“Better Men Than I Have Been Killed!”

QUEBEC CONFERENCE. Seated, left to right: Prim...
QUEBEC CONFERENCE. Seated, left to right: Prime Minister Mackenzie King of Canada, President Roosevelt, and Prime Minister Churchill. Standing: General Arnold, Air Chief Marshal Portal, General Brooke, Admiral King, Field Marshal Dill, General Marshall, Admiral Pound, and Admiral Leahy. (Photo credit: Wikipedia)

During World War II the Allied leaders met as often as possible to plan for the future.  Prime Minister Churchill of Britain and President Roosevelt of the United States met three times in Canada.  The first conference was at Argentia, Newfoundland, where the two drew up the Atlantic Charter (see my August 11 post – “Umm … Can You Slow Down a Bit?”).  They met twice at Quebec; the first conference being in August 1943, and the second, on September 11, 1944.

When the second Quebec Conference took place in 1944, Germany was on the way to defeat.  Prime Minister Churchill crossed the Atlantic in the Queen Mary, accompanied by Mrs. Churchill and his chiefs of staff.  They landed at Halifax and travelled by train to Quebec, where President and Mrs. Roosevelt were already waiting, with their famous little dog “Falla.”  Governor-General the Earl of Athlone, his wife Princess Alice, and Prime Minister Mackenzie King were there to extend Canada’s greetings, but Canada’s part in the conference was only that of any other allied nation.


This conference, the eighth attended by Churchill, was completely different from the others, which had been held in the critical days of the war.  Now, as Churchill said, everything the Allies touched was turning to gold.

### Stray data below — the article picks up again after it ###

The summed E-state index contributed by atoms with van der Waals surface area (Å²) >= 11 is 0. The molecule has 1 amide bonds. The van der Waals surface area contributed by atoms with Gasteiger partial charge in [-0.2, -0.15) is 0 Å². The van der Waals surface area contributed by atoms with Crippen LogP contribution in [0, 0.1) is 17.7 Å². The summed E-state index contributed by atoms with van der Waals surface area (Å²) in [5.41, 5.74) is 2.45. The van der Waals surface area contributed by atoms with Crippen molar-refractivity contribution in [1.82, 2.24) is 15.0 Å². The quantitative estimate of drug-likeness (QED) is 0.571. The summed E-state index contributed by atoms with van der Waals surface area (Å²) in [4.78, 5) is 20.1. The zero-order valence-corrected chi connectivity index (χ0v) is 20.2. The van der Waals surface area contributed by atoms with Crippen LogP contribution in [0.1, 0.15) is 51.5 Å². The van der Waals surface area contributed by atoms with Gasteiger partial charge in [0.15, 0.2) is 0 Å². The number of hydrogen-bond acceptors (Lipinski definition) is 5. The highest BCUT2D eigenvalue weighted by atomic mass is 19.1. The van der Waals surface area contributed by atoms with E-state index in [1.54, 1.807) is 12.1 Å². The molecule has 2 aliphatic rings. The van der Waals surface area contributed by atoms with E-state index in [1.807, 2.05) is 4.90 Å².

Churchill missed Harry Hopkins, one of Roosevelt’s chief aides, who had done a great deal to overcome difficulties between the British and Americans.  He was ill in London and cabled that he did not feel able to tackle another Battle of the Plains of Abraham “where better men than I have been killed.”

Hopkin’s jest contained a great deal of irony.  Although the Allies were winning in Europe, the problem now was to defeat Japan.  The British had needed and welcomed American help to defeat Germany, and now they wanted to help the Americans defeat Japan.  The American military leaders tried to keep the British out of the Pacific sector as much as possible.  Churchill offered to send a British fleet to the Pacific to serve under American command, but American Admiral King turned down the offer!  He was overruled by Roosevelt.

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